Since I deviated so much from the original project while fixing the image IO functions in Octave core, I decided to only focus on optimizing the imerode and imdilate in the final phase of GSoC. The reason is that these are at the core of many functions in the image package.
On the original project it was planned to do all the work by expanding the __spatial_filtering__ function and that's where I previously started. While doing so, it became evident that a complete rewrite was necessary. The convn() which could be used in most cases of binary images was performing much faster even though it was performing a more complex operation. As such, performing at least as fast as convn() became the target which was achieved:
octave> se = [0 1 0; 1 1 1; 0 1 0]; octave> im = rand (1000) > 0.5; octave> t = cputime (); for i = 1:100, a = imerode (im, se, "same"); endfor; cputime() - t ans = 2.1281 octave> t = cputime (); for i = 1:100, a = convn (im, se, "same") == nnz (se); endfor; cputime() - t ans = 2.7802
This implementation could be reused in __spatial_filtering__ to also speed up functions such as medfilt2, ordfilt2, and ordfiltn but there are specific algorithms for those cases which should be used instead.
I have tested the new implementation of imerode against the last release (version 2.0.0) and the last development version that was still making use of __spatial_filtering__ (cset 6db5e3c6759b). The tests are very simple (test imerode), just random matrices with different number of dimensions. The new implementation seems to perform much faster in all cases, and shows a performance increase between 1.5-30x (output of test imerode). The differences are bigger for grayscale images (since imerode was already using convn for binary cases), and larger structuring elements (SE) with multiple dimensions.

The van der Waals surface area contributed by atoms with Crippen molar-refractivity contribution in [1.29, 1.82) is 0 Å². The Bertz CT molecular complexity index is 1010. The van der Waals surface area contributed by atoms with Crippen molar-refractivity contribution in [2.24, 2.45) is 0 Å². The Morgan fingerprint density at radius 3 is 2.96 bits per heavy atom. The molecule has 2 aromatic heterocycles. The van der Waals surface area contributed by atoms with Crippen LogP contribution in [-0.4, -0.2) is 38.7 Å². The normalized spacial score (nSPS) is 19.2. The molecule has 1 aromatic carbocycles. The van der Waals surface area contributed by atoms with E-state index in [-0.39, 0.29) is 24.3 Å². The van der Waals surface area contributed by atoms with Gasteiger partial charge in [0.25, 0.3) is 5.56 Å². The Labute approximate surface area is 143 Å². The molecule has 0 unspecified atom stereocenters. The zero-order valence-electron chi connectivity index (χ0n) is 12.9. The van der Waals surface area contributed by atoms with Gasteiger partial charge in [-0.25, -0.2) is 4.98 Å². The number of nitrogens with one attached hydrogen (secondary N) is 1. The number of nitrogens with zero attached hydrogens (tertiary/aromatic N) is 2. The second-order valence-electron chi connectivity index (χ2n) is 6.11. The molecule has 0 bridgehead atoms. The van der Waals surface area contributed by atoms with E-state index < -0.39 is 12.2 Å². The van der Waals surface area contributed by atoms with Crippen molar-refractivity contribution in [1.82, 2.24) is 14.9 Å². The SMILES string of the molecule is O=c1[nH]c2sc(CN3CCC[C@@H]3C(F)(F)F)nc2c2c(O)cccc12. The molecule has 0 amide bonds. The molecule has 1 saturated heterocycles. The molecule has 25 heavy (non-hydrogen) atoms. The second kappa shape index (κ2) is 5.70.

A couple of things:
- in the latest release of the image package (version 2.0.0), there was no erosion for multidimensional binary images (only grayscale);
- both development versions make use of the new strel class. One of the things that it does, its to decompose structuring elements automatically, hence why the tests use a cross rather than a square for SE;
- I'm only testing with the shape "same" since version 2.0.0 only had that one;
- when using binary images I test with different percentages of true values since the new implementation is sensitive to it;
- I do not compare the results since I know the new implementations also fix some bugs, specially related to the border pixels.
- imdilate uses exactly the same code and so I'm assuming that the differences from imerode are the same.
|---||version 2.0.0 (old)||cset 6db5e3c6759b (dev)||latest development (new)||Performance old/new||Performance dev/new|
|2D binary image (90%)||0.009081||0.024602||0.006240||1.4551||3.9423|
|2D binary image (10%)||0.007360||0.022881||0.004160||1.7692||5.5000|
|3D binary image with 2D SE||NO!||0.481470||0.079125||n/a||6.0849|
|3D binary image with 3D SE||NO!||0.518032||0.075605||n/a||6.8519|
|7D binary image with 5D SE||NO!||13.940071||0.463229||n/a||30.093|
|2D uint8 image||0.062324||0.043403||0.029322||2.1255||1.4802|
|3D uint8 image with 2D SE||NO||NO||0.430347||n/a||n/a|
|3D uint8 image with 3D SE||3.061951||1.725628||0.791569||3.8682||2.1800|
|7D uint8 image with 3D SE||NO||NO||2.005325||n/a||n/a|
|7D uint8 image with 7D SE||4.091456||2.940984||0.541634||7.5539||5.4298|
|2D uint8 image with a larger SE||0.610678||0.305579||0.087445||6.9835||3.4945|